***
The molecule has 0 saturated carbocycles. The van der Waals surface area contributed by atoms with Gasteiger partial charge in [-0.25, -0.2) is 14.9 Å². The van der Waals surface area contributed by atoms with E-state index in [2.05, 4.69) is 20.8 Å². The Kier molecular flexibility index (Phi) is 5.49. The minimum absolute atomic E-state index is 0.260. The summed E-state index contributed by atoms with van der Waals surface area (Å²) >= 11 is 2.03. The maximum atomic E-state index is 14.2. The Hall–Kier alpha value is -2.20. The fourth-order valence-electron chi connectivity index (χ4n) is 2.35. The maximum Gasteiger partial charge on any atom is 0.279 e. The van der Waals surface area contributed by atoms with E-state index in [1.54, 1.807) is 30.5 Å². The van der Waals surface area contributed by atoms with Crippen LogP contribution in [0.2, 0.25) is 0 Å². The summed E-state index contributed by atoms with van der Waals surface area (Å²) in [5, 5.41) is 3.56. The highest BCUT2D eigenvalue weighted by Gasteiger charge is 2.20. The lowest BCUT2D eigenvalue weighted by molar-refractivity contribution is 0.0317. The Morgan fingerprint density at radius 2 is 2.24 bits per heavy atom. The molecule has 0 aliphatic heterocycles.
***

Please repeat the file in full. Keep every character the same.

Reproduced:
The molecule has 0 saturated carbocycles. The van der Waals surface area contributed by atoms with Gasteiger partial charge in [-0.25, -0.2) is 14.9 Å². The van der Waals surface area contributed by atoms with E-state index in [2.05, 4.69) is 20.8 Å². The Kier molecular flexibility index (Phi) is 5.49. The minimum absolute atomic E-state index is 0.260. The summed E-state index contributed by atoms with van der Waals surface area (Å²) >= 11 is 2.03. The maximum atomic E-state index is 14.2. The Hall–Kier alpha value is -2.20. The fourth-order valence-electron chi connectivity index (χ4n) is 2.35. The maximum Gasteiger partial charge on any atom is 0.279 e. The van der Waals surface area contributed by atoms with E-state index in [1.54, 1.807) is 30.5 Å². The van der Waals surface area contributed by atoms with Crippen LogP contribution in [0.2, 0.25) is 0 Å². The summed E-state index contributed by atoms with van der Waals surface area (Å²) in [5, 5.41) is 3.56. The highest BCUT2D eigenvalue weighted by Gasteiger charge is 2.20. The lowest BCUT2D eigenvalue weighted by molar-refractivity contribution is 0.0317. The Morgan fingerprint density at radius 2 is 2.24 bits per heavy atom. The molecule has 0 aliphatic heterocycles.